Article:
And the award goes to…
[T]he next time you hear serious-sounding people explaining the need for fiscal austerity, try to parse their argument. Almost surely, you’ll discover that what sounds like hardheaded realism actually rests on a foundation of fantasy, on the belief that invisible vigilantes will punish us if we’re bad and the confidence fairy will reward us if we’re good. And real-world policy — policy that will blight the lives of millions of working families — is being built on that foundation.
I was reminded yesterday by a podcast that the public’s propensity to believe in things that are flatly untrue is not harmless, as many would have us believe. For example, if a homeopathic remedy is completely ineffective, but belief in its effectiveness prompts a cancer patient to eschew science-based medicine and pursue it anyway (and not coincidentally empty the patient’s bank account) it is difficult to overstate the harm that results. Rick Perlstein did an excellent job chronicling the massive intersection between conservative religion and the appeal of predatory get-rich-quick schemes and impossible cures for chronic diseases (‘“Reverse Crippling Arthritis in 2 Days,” “Clear Clogged Arteries Safely & Easily—without drugs, without surgery, and without a radical diet,” and “High Blood Pressure Cured in 3 Minutes . . . Drop Measurement 60 Points.”’). That piece further cemented my view that a widespread lack of skepticism and failure to grasp the value of reason, evidence, and the basic principles of the scientific method are harmful, not just inexcusably childish and annoying.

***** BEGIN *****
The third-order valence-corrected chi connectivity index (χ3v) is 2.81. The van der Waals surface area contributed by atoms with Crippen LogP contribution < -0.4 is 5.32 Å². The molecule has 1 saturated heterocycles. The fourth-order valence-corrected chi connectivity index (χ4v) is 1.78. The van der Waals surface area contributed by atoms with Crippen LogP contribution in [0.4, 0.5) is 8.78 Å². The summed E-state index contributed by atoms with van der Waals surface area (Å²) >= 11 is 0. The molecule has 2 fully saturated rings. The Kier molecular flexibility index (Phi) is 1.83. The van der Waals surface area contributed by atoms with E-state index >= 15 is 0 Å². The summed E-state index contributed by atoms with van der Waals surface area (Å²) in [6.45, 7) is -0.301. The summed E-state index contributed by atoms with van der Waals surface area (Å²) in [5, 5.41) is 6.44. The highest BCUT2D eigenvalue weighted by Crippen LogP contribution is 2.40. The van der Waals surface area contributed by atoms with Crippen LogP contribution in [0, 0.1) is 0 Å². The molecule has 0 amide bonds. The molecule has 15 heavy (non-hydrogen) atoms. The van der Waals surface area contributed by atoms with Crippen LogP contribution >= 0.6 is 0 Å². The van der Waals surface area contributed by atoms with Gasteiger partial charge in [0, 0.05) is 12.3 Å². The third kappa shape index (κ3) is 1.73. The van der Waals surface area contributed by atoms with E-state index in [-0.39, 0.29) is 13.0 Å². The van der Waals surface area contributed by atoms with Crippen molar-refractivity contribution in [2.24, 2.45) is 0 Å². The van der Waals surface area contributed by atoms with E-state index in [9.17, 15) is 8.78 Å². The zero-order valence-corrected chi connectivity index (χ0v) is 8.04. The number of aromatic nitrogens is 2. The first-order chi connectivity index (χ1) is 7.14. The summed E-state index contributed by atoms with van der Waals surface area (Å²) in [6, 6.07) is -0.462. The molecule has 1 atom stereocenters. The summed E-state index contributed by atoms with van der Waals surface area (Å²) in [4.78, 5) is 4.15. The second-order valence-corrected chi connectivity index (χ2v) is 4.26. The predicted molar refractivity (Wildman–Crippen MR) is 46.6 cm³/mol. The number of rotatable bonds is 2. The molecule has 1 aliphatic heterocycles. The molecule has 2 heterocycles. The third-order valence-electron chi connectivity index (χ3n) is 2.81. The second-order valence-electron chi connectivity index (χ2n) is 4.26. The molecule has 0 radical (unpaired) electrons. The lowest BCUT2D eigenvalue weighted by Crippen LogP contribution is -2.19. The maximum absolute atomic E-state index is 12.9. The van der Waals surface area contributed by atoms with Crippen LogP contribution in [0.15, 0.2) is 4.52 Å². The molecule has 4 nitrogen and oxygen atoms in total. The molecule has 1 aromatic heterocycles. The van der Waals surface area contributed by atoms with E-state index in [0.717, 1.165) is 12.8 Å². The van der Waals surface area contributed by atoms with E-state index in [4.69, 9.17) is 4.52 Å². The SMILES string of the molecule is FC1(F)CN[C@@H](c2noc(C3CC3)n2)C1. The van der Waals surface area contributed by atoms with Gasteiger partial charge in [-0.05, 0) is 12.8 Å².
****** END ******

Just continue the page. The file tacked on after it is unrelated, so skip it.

After years of shrieking that the Bond Vigilantes are going to eat our country if we do not take a hatchet to our meager social safety net, these terrible creatures have mysteriously failed to arrive. At some point people really ought to ask themselves whether there is any more evidence for these flying monkeys than there is for the Tooth Fairy. Or for the resurrection of Jeezis Haploid Keereist. Or for the proposition that injecting urine cures cancer.
SPOILER ALERT: Nope.